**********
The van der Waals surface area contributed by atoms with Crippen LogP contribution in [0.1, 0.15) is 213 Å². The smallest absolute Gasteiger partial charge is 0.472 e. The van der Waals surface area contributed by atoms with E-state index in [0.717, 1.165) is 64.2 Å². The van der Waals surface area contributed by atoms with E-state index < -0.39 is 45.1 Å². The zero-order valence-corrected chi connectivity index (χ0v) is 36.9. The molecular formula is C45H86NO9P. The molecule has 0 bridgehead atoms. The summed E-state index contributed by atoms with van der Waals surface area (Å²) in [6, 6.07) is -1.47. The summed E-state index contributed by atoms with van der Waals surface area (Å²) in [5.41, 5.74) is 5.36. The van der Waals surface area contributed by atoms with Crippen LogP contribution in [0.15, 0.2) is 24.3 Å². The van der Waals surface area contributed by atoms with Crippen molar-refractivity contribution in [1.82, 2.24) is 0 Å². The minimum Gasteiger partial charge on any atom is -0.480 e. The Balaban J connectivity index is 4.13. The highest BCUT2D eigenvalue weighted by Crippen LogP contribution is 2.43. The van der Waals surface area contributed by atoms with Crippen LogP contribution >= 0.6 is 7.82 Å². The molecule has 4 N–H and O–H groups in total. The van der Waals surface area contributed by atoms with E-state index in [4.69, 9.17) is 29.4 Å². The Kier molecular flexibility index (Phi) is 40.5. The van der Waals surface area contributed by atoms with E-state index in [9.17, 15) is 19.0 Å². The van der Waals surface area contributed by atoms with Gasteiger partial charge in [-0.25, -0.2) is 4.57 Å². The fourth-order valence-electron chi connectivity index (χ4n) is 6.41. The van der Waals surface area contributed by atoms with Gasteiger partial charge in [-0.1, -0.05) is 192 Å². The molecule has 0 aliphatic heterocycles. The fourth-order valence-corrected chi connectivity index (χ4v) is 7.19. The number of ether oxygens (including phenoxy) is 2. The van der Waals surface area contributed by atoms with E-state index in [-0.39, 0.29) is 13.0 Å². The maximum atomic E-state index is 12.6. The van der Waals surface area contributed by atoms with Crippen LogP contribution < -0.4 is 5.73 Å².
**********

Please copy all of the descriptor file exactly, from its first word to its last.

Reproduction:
The van der Waals surface area contributed by atoms with Crippen LogP contribution in [0.1, 0.15) is 213 Å². The smallest absolute Gasteiger partial charge is 0.472 e. The van der Waals surface area contributed by atoms with E-state index in [0.717, 1.165) is 64.2 Å². The van der Waals surface area contributed by atoms with E-state index < -0.39 is 45.1 Å². The zero-order valence-corrected chi connectivity index (χ0v) is 36.9. The molecular formula is C45H86NO9P. The molecule has 0 bridgehead atoms. The summed E-state index contributed by atoms with van der Waals surface area (Å²) in [6, 6.07) is -1.47. The summed E-state index contributed by atoms with van der Waals surface area (Å²) in [5.41, 5.74) is 5.36. The van der Waals surface area contributed by atoms with Crippen LogP contribution in [0.15, 0.2) is 24.3 Å². The van der Waals surface area contributed by atoms with Crippen molar-refractivity contribution in [1.82, 2.24) is 0 Å². The minimum Gasteiger partial charge on any atom is -0.480 e. The Balaban J connectivity index is 4.13. The highest BCUT2D eigenvalue weighted by Crippen LogP contribution is 2.43. The van der Waals surface area contributed by atoms with Crippen LogP contribution >= 0.6 is 7.82 Å². The molecule has 4 N–H and O–H groups in total. The van der Waals surface area contributed by atoms with E-state index in [4.69, 9.17) is 29.4 Å². The Kier molecular flexibility index (Phi) is 40.5. The van der Waals surface area contributed by atoms with E-state index in [9.17, 15) is 19.0 Å². The van der Waals surface area contributed by atoms with Gasteiger partial charge in [-0.25, -0.2) is 4.57 Å². The fourth-order valence-electron chi connectivity index (χ4n) is 6.41. The van der Waals surface area contributed by atoms with Gasteiger partial charge in [-0.1, -0.05) is 192 Å². The molecule has 0 aliphatic heterocycles. The fourth-order valence-corrected chi connectivity index (χ4v) is 7.19. The number of ether oxygens (including phenoxy) is 2. The van der Waals surface area contributed by atoms with E-state index in [-0.39, 0.29) is 13.0 Å². The maximum atomic E-state index is 12.6. The van der Waals surface area contributed by atoms with Crippen LogP contribution < -0.4 is 5.73 Å².